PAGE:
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Horses that race on the flat and over jumps require different skills and most trainers focus on one type of racing. However, a small number are dual purpose in that they have flat horses and jumpers under their care.
The trainer devises and implements a training programme for the horses and decides the races in which each horse runs. In a big yard the trainer must delegate many functions to an assistant or other employers within the structure. The information is fed to the stable staff who feed and care for the horses in a yard. Stable staff work horses in gallops, which are used to make horses as fit as possible for their chosen races.
The two main connections associated with a horse are the owner and trainer. The owner pays the training and other fees associated with running racehorses and the trainer prepares the animal. Some trainers are proactive in finding owners and others, with an established reputation, are approached by owners. It’s common for a trainer to buy horses at the sales and then identify potential owners. Training racehorses is a business and the trainer must have a variety of skills.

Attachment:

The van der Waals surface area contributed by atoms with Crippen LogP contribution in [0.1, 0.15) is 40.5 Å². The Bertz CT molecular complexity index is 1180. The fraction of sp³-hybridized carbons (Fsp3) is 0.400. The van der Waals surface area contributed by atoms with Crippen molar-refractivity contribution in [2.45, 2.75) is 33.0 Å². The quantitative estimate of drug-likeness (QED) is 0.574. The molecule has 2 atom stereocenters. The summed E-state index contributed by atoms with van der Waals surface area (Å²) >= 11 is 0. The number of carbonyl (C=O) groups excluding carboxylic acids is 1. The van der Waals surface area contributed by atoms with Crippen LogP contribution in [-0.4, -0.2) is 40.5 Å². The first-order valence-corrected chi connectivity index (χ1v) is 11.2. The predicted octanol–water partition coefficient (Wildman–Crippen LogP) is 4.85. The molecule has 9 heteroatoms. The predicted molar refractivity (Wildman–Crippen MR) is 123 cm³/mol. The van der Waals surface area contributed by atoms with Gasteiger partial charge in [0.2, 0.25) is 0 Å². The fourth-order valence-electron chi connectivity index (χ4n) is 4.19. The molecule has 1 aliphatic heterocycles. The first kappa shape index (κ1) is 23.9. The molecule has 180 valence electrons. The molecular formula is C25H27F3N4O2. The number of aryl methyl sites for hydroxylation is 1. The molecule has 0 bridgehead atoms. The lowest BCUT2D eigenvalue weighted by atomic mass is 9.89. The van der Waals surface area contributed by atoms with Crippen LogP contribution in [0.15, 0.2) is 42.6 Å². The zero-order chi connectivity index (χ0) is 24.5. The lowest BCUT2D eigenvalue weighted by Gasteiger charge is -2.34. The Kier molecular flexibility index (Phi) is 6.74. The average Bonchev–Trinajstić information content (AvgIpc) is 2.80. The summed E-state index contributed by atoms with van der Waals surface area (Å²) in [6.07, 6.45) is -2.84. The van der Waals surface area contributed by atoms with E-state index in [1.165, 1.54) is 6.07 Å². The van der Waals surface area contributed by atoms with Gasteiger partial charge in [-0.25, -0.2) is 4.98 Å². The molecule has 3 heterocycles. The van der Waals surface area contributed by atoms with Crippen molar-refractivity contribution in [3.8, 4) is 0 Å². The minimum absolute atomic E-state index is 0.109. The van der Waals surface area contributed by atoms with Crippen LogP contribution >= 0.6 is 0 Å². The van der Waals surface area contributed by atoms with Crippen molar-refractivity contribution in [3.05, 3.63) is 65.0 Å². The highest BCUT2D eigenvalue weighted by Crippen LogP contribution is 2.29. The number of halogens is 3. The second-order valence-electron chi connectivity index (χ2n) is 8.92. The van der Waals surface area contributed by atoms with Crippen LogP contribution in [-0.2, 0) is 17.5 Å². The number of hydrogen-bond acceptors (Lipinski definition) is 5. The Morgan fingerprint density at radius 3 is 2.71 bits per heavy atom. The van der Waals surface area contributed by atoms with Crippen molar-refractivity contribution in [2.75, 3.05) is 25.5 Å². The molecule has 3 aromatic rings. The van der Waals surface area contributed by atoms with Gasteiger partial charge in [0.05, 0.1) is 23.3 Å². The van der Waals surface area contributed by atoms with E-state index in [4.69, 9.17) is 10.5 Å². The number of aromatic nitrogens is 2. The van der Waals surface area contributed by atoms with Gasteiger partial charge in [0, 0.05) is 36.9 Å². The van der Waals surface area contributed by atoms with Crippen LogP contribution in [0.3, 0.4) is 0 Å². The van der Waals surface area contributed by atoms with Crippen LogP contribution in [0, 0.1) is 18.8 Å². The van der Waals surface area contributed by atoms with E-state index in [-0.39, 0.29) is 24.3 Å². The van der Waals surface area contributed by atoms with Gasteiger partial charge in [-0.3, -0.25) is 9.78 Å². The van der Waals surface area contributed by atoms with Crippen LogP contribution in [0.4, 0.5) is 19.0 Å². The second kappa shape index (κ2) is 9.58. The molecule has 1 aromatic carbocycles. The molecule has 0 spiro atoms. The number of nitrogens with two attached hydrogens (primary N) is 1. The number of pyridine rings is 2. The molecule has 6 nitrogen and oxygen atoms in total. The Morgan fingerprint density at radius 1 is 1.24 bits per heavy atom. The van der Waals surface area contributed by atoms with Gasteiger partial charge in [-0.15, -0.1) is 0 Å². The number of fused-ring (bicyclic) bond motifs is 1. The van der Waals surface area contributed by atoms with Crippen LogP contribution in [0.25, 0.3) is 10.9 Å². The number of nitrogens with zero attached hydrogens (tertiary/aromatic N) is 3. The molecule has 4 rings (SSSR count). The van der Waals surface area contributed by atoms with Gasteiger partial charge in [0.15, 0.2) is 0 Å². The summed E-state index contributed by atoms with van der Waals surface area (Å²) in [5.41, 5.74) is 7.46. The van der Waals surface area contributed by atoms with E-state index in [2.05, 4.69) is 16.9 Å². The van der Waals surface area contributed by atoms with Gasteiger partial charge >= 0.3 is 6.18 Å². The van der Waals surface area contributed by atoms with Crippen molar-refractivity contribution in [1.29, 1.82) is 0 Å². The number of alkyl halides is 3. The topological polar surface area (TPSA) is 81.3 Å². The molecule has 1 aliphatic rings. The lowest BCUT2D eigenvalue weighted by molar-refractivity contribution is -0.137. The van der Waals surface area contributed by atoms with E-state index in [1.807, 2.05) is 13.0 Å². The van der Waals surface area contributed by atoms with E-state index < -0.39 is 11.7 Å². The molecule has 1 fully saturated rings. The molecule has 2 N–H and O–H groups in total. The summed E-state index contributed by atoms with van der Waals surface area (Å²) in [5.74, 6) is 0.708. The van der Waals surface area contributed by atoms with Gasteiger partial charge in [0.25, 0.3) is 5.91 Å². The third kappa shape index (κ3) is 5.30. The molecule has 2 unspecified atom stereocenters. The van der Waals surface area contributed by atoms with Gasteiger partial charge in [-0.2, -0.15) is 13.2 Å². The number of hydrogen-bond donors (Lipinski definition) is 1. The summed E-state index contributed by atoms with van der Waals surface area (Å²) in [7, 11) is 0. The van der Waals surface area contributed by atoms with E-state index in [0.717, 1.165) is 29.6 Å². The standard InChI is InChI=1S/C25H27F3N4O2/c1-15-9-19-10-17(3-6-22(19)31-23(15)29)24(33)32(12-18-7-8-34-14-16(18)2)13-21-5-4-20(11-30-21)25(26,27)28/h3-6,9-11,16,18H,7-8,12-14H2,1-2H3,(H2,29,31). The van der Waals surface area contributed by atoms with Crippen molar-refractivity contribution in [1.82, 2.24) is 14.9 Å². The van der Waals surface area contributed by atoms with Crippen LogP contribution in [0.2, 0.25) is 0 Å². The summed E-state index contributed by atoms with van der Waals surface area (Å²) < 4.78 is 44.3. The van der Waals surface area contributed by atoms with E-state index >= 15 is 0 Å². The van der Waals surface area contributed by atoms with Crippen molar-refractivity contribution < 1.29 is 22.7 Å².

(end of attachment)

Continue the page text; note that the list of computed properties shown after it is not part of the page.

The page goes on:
The betting public will bet on horses if they trust the trainer. The high profile trainers in Britain and Ireland for the flat and jumps racing win the best races. A horse with a well known trainer will be backed ahead of a horse with similar form trained by someone less well known. Trainers influence betting markets and if they report a horse is fit and ready to run in a race the betting public react accordingly.
Mick Channon has had a successful career as a trainer but before moving to horses, he was a professional footballer, representing Southampton and Manchester City, among other clubs, as well as winning almost 50 England caps.
After retiring from football he became a trainer in 1990 and has seen his horse win in six different countries, with his first Classic winner coming in 2012, when Samitar was victorious in the Irish 1,000 Guineas.